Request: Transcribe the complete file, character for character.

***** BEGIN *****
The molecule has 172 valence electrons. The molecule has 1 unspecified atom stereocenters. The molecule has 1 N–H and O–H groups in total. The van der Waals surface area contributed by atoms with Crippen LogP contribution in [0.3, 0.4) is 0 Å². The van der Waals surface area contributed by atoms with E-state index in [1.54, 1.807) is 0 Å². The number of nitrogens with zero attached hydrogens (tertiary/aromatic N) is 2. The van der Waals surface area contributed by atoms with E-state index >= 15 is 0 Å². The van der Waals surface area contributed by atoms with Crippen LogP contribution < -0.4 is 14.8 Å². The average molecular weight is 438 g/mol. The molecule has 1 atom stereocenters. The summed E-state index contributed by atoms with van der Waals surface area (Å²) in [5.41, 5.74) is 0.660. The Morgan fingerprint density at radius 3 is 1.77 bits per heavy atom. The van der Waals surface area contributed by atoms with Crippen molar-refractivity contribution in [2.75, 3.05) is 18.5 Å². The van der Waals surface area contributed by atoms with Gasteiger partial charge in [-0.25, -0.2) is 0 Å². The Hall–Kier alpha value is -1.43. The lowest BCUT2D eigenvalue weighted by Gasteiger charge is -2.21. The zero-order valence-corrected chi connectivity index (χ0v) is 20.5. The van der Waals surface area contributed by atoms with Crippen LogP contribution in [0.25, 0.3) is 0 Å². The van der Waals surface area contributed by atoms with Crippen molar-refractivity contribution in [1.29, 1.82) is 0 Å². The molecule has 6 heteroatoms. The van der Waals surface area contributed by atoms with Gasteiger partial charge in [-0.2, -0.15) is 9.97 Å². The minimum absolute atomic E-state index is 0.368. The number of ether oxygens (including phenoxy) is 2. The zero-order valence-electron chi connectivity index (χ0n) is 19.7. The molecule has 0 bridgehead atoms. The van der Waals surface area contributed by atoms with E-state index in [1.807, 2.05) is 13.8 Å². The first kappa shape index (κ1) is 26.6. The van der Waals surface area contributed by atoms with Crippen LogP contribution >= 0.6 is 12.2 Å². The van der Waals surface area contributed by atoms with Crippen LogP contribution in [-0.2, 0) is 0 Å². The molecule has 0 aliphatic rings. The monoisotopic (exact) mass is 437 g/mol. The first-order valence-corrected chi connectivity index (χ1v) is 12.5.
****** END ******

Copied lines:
The molecule has 172 valence electrons. The molecule has 1 unspecified atom stereocenters. The molecule has 1 N–H and O–H groups in total. The van der Waals surface area contributed by atoms with Crippen LogP contribution in [0.3, 0.4) is 0 Å². The van der Waals surface area contributed by atoms with E-state index in [1.54, 1.807) is 0 Å². The number of nitrogens with zero attached hydrogens (tertiary/aromatic N) is 2. The van der Waals surface area contributed by atoms with E-state index >= 15 is 0 Å². The van der Waals surface area contributed by atoms with Crippen LogP contribution < -0.4 is 14.8 Å². The average molecular weight is 438 g/mol. The molecule has 1 atom stereocenters. The summed E-state index contributed by atoms with van der Waals surface area (Å²) in [5.41, 5.74) is 0.660. The Morgan fingerprint density at radius 3 is 1.77 bits per heavy atom. The van der Waals surface area contributed by atoms with Crippen molar-refractivity contribution in [2.75, 3.05) is 18.5 Å². The van der Waals surface area contributed by atoms with Gasteiger partial charge in [-0.25, -0.2) is 0 Å². The Hall–Kier alpha value is -1.43. The lowest BCUT2D eigenvalue weighted by Gasteiger charge is -2.21. The zero-order valence-corrected chi connectivity index (χ0v) is 20.5. The van der Waals surface area contributed by atoms with Crippen LogP contribution in [0.25, 0.3) is 0 Å². The van der Waals surface area contributed by atoms with Crippen molar-refractivity contribution in [1.29, 1.82) is 0 Å². The molecule has 6 heteroatoms. The van der Waals surface area contributed by atoms with Gasteiger partial charge in [-0.2, -0.15) is 9.97 Å². The minimum absolute atomic E-state index is 0.368. The number of ether oxygens (including phenoxy) is 2. The zero-order valence-electron chi connectivity index (χ0n) is 19.7. The molecule has 0 bridgehead atoms. The van der Waals surface area contributed by atoms with E-state index in [1.807, 2.05) is 13.8 Å². The first kappa shape index (κ1) is 26.6. The van der Waals surface area contributed by atoms with Crippen LogP contribution >= 0.6 is 12.2 Å². The van der Waals surface area contributed by atoms with Crippen LogP contribution in [-0.2, 0) is 0 Å². The molecule has 0 aliphatic rings. The monoisotopic (exact) mass is 437 g/mol. The first-order valence-corrected chi connectivity index (χ1v) is 12.5.